‘Can I give you some feedback?’
How does that phrase make you feel? For many it’s a sinking feeling. ‘Oh no – it’s going to be bad news; I’m not going to like what I’m about to hear.’
So often we have bad experiences of receiving feedback. It shouldn’t be the case though, should it? Feedback from a third party gives you information as to what went well, what didn’t and then you can decide what to do with that information. It’s essential for development and improvement.
So why don’t we always experience it like that? Delivering effective feedback is difficult. It takes time and effort and sometimes it feels easier and quicker to just move on. That means that we get out of the habit of offering feedback to others or asking for it ourselves. So when we do, or others have offered it to us, it feels out of the ordinary and unpractised.
The solution? Get into the habit of offering and asking for feedback regularly.
Here’s seven guiding principles to think about:
- Little and often: research shows clearly that people can only handle one or two pieces of feedback in a single session. If you try to give more than this in an effort to “get it all done in one go”, you will overload the individual. The result will frequently be that none of the messages will be heard or accepted.
- Focus on behaviours not beliefs: our brains are very good at making assumptions based upon limited supporting evidence. Whilst a very useful attribute in evolutionary terms (that tree moved so there must be a lion behind it – run away!) it is less helpful in terms of developing people . If you focus on what you believe rather than what you have actually seen or heard, you risk misreading the situation and losing credibility or alienating the other person.
- Back up with facts: the natural reaction of many people is to become defensive when they perceive they are being criticised and it feels personal. Some people will reject feedback outright and argue against your message. You should stick to the facts and always speak about your perspective; don’t assume you know what’s in the other person’s mind.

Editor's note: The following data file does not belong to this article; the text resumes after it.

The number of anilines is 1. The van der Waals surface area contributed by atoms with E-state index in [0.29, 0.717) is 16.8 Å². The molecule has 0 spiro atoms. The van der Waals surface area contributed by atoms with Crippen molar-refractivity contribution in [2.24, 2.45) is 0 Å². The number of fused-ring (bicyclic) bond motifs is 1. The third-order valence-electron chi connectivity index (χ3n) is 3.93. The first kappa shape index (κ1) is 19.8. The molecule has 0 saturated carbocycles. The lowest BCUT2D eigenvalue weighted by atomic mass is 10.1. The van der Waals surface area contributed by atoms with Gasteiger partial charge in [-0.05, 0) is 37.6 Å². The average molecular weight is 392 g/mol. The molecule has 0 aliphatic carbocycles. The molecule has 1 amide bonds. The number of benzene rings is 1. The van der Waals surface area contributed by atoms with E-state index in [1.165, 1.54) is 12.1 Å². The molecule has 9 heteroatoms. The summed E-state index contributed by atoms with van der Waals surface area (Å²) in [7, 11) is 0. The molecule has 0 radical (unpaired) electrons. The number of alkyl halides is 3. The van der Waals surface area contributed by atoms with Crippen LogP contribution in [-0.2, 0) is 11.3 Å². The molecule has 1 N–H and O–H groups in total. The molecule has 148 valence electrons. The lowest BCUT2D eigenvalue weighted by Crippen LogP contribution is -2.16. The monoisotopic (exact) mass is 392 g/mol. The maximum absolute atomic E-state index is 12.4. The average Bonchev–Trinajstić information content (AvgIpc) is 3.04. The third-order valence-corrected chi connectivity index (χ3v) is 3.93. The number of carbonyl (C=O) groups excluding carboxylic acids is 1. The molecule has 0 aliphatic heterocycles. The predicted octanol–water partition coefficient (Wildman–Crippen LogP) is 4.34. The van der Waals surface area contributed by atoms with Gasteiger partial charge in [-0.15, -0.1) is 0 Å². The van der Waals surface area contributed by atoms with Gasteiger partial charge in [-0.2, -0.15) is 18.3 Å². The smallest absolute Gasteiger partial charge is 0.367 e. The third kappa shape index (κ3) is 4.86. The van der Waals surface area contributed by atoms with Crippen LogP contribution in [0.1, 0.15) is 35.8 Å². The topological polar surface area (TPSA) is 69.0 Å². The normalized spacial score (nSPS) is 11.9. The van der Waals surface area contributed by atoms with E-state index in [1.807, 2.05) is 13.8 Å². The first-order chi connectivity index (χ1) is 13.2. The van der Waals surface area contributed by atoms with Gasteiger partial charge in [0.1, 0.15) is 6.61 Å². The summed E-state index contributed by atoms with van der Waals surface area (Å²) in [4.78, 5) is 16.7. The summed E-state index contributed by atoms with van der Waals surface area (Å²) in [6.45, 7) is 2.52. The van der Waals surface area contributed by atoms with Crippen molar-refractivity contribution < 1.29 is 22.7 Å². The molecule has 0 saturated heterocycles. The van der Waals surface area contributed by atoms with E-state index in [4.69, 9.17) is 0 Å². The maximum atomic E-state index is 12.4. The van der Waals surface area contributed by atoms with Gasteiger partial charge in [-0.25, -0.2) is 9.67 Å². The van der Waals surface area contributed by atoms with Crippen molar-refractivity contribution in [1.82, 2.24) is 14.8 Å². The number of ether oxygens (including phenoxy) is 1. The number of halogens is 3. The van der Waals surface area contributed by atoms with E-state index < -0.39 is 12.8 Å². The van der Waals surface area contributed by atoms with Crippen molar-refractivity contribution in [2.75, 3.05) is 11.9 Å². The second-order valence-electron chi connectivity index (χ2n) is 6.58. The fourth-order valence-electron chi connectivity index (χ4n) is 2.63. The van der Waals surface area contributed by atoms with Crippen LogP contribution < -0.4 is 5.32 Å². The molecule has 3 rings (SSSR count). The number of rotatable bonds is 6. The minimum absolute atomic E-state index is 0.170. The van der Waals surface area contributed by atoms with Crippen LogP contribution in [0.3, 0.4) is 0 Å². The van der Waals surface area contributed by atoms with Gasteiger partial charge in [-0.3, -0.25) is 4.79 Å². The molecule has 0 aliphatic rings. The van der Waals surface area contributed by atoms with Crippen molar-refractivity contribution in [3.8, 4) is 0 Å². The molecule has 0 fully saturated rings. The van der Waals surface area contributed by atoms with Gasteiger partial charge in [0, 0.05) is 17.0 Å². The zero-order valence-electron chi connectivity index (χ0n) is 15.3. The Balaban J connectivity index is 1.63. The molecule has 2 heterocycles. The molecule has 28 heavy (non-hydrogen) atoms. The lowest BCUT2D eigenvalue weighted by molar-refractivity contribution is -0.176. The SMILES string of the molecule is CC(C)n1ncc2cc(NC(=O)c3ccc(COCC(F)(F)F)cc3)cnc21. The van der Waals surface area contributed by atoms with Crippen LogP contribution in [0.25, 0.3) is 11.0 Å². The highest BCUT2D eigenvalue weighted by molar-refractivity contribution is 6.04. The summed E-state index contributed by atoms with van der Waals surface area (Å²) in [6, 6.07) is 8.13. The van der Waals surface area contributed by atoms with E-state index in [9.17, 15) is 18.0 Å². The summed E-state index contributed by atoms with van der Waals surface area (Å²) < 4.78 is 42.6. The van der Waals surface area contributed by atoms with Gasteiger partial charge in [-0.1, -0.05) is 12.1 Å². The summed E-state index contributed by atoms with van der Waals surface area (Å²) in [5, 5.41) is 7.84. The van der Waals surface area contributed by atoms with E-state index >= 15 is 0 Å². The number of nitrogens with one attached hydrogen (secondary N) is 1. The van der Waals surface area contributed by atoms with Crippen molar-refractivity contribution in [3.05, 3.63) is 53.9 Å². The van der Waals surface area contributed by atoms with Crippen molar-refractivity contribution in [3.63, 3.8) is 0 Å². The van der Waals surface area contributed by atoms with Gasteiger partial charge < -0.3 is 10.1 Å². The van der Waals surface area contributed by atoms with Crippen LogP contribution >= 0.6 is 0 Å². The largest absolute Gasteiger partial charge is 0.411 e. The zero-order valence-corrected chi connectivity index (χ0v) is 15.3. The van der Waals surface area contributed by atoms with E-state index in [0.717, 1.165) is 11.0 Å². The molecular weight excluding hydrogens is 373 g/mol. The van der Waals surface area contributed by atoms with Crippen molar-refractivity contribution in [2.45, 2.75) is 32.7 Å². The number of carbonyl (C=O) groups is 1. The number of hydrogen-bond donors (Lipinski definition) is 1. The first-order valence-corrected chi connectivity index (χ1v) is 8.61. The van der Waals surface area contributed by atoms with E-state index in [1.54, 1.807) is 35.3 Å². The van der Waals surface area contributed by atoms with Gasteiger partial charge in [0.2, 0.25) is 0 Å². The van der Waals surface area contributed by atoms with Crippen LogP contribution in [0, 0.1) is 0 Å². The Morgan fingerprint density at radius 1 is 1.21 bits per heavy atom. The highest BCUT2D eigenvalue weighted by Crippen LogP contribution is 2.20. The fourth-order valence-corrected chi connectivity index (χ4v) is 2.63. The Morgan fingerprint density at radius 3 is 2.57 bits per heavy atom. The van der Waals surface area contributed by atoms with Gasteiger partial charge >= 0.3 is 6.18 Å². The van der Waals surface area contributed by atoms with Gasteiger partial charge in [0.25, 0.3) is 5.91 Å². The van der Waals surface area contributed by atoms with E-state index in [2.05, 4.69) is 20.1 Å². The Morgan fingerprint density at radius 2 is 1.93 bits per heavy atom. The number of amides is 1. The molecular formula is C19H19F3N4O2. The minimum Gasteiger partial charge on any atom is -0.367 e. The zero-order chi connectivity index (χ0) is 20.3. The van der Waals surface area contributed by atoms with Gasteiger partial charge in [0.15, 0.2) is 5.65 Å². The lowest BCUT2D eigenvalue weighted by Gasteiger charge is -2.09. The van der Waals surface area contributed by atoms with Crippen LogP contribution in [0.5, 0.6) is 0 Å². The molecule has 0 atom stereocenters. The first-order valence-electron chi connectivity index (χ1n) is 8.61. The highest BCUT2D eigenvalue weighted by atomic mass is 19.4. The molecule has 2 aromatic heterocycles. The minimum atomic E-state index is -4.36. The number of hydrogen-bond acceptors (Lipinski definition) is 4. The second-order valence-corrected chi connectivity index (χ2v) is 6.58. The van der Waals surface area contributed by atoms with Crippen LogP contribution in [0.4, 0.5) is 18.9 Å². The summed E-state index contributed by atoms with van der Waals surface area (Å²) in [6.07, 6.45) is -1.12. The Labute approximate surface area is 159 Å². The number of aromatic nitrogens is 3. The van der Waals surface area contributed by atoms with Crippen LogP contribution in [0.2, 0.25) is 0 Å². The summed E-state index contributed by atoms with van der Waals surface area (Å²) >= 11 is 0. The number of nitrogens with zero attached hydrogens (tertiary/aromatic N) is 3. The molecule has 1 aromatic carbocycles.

- Balance positive and negative: most people find feedback more acceptable if there is a balance between the positives and negatives. The traditional approach is the “feedback sandwich” where you start on a “high”, progress to the hard message and finish on another high. This does not always work, however, as some people tend to filter out selectively either the good or the bad message – dependent on their personality and self-esteem. In these cases, you need to make a careful judgement as to the best way to balance your message to ensure it is accepted appropriately.
- Support rather than threaten: people will tend to respond far better if they believe that your role is not to sit in judgement but to help them improve by working with them. This will mainly be created through your day-to-day management style but can be reinforced in an appraisal meeting through your body language, tone of voice, style of questioning and the overall quality of the interaction.
- Ask rather than tell: if you want people to change their behaviour, they need to be motivated to do it. Motivation comes from within, and you are more likely to achieve “buy-in” to changes if you encourage the person to think for themselves and take ownership of the process. Feedback should be a process of asking a series of open questions that gradually lead the individual to identify the performance shortfall for themselves and decide what they should do to put it right.
- Plan when and where: don’t underestimate the importance of allowing enough time to work through the feedback until the individual “owns the necessary changes in behaviour”. On the other hand, a feedback or appraisal session is very mentally tiring for both parties and you might find you need to call a halt and pick up another day. Clearly you also need to ensure that you give feedback somewhere where you can be assured of privacy and the ability to avoid interruptions. This is just as important when the session is being conducted remotely. Check that the person’s remote set up is suitable, allow them time to ask you questions, perhaps schedule a follow up. Where possible, have both parties visible so that body language cues can be picked up.
Feedback – unlike criticism – should come from a good place, from a desire to support and develop others. Before you offer feedback, you should check that this is the case – do you have a desire to support and help the other person, or is it just a desire for them to hear how you would have done it? What are they going to do with the feedback once given; is it something they can act on? How can you help them to do that?
Join Nicky Clough on 27th May for our session on How to Get the Most from your Team for discussion on feedback, delegation and effective team working.